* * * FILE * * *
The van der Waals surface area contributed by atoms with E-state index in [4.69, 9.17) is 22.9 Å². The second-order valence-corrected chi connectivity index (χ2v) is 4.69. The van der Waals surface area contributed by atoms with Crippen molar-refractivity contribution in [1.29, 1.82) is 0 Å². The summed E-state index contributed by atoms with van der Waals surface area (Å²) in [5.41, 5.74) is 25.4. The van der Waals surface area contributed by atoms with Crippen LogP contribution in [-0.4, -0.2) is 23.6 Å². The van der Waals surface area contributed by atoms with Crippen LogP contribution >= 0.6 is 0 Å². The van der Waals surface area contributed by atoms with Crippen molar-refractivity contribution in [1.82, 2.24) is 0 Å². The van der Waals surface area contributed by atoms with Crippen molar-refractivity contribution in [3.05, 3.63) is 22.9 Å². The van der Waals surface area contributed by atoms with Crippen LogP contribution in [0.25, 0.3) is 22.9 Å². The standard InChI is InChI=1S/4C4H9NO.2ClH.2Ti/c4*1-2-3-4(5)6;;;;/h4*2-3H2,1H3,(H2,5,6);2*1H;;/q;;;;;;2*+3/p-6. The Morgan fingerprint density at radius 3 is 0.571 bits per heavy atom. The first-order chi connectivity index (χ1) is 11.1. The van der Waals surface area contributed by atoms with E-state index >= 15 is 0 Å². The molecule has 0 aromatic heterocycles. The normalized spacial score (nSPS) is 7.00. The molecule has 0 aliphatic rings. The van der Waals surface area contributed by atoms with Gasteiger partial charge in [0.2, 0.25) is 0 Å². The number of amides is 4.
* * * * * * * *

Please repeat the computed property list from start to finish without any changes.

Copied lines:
The van der Waals surface area contributed by atoms with E-state index in [4.69, 9.17) is 22.9 Å². The second-order valence-corrected chi connectivity index (χ2v) is 4.69. The van der Waals surface area contributed by atoms with Crippen molar-refractivity contribution in [1.29, 1.82) is 0 Å². The summed E-state index contributed by atoms with van der Waals surface area (Å²) in [5.41, 5.74) is 25.4. The van der Waals surface area contributed by atoms with Crippen LogP contribution in [-0.4, -0.2) is 23.6 Å². The van der Waals surface area contributed by atoms with Crippen LogP contribution >= 0.6 is 0 Å². The van der Waals surface area contributed by atoms with Crippen molar-refractivity contribution in [1.82, 2.24) is 0 Å². The van der Waals surface area contributed by atoms with Crippen molar-refractivity contribution in [3.05, 3.63) is 22.9 Å². The van der Waals surface area contributed by atoms with Crippen LogP contribution in [0.25, 0.3) is 22.9 Å². The standard InChI is InChI=1S/4C4H9NO.2ClH.2Ti/c4*1-2-3-4(5)6;;;;/h4*2-3H2,1H3,(H2,5,6);2*1H;;/q;;;;;;2*+3/p-6. The Morgan fingerprint density at radius 3 is 0.571 bits per heavy atom. The first-order chi connectivity index (χ1) is 11.1. The van der Waals surface area contributed by atoms with E-state index >= 15 is 0 Å². The molecule has 0 aromatic heterocycles. The normalized spacial score (nSPS) is 7.00. The molecule has 0 aliphatic rings. The van der Waals surface area contributed by atoms with Gasteiger partial charge in [0.2, 0.25) is 0 Å². The number of amides is 4.